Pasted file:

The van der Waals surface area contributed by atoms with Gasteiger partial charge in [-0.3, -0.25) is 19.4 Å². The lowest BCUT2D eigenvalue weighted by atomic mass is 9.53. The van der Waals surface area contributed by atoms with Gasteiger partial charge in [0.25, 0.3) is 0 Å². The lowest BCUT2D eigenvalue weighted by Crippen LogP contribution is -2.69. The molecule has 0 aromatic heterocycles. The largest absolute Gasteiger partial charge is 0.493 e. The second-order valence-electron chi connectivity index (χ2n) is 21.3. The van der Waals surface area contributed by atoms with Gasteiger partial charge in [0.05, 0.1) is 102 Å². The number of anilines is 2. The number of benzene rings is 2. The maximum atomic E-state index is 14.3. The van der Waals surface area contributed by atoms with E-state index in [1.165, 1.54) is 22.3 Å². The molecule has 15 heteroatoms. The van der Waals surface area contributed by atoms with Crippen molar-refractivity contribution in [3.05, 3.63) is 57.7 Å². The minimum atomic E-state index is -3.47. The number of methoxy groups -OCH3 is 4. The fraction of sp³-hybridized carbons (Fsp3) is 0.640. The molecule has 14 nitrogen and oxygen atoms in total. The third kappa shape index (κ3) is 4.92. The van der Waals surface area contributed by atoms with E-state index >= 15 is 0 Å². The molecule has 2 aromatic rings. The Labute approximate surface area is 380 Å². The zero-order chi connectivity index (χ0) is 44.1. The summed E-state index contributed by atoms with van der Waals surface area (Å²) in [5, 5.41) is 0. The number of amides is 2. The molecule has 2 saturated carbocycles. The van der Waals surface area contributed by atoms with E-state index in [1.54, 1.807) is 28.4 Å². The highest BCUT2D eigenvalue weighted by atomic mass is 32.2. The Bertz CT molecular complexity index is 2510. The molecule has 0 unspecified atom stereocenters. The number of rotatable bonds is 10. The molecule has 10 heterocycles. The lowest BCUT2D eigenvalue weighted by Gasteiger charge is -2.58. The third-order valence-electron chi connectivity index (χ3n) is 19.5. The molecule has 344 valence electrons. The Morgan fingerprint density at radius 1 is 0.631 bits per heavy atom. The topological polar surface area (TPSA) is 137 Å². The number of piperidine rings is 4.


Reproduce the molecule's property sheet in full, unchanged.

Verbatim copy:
The van der Waals surface area contributed by atoms with Gasteiger partial charge in [-0.3, -0.25) is 19.4 Å². The lowest BCUT2D eigenvalue weighted by atomic mass is 9.53. The van der Waals surface area contributed by atoms with Gasteiger partial charge in [0.25, 0.3) is 0 Å². The lowest BCUT2D eigenvalue weighted by Crippen LogP contribution is -2.69. The molecule has 0 aromatic heterocycles. The largest absolute Gasteiger partial charge is 0.493 e. The second-order valence-electron chi connectivity index (χ2n) is 21.3. The van der Waals surface area contributed by atoms with Gasteiger partial charge in [0.05, 0.1) is 102 Å². The number of anilines is 2. The number of benzene rings is 2. The maximum atomic E-state index is 14.3. The van der Waals surface area contributed by atoms with E-state index in [1.165, 1.54) is 22.3 Å². The molecule has 15 heteroatoms. The van der Waals surface area contributed by atoms with Crippen molar-refractivity contribution in [3.05, 3.63) is 57.7 Å². The minimum atomic E-state index is -3.47. The number of methoxy groups -OCH3 is 4. The fraction of sp³-hybridized carbons (Fsp3) is 0.640. The molecule has 14 nitrogen and oxygen atoms in total. The third kappa shape index (κ3) is 4.92. The van der Waals surface area contributed by atoms with E-state index >= 15 is 0 Å². The molecule has 2 aromatic rings. The Labute approximate surface area is 380 Å². The zero-order chi connectivity index (χ0) is 44.1. The summed E-state index contributed by atoms with van der Waals surface area (Å²) in [5, 5.41) is 0. The number of amides is 2. The molecule has 2 saturated carbocycles. The van der Waals surface area contributed by atoms with E-state index in [1.54, 1.807) is 28.4 Å². The highest BCUT2D eigenvalue weighted by atomic mass is 32.2. The Bertz CT molecular complexity index is 2510. The molecule has 0 unspecified atom stereocenters. The number of rotatable bonds is 10. The molecule has 10 heterocycles. The lowest BCUT2D eigenvalue weighted by Gasteiger charge is -2.58. The third-order valence-electron chi connectivity index (χ3n) is 19.5. The molecule has 344 valence electrons. The Morgan fingerprint density at radius 1 is 0.631 bits per heavy atom. The topological polar surface area (TPSA) is 137 Å². The number of piperidine rings is 4.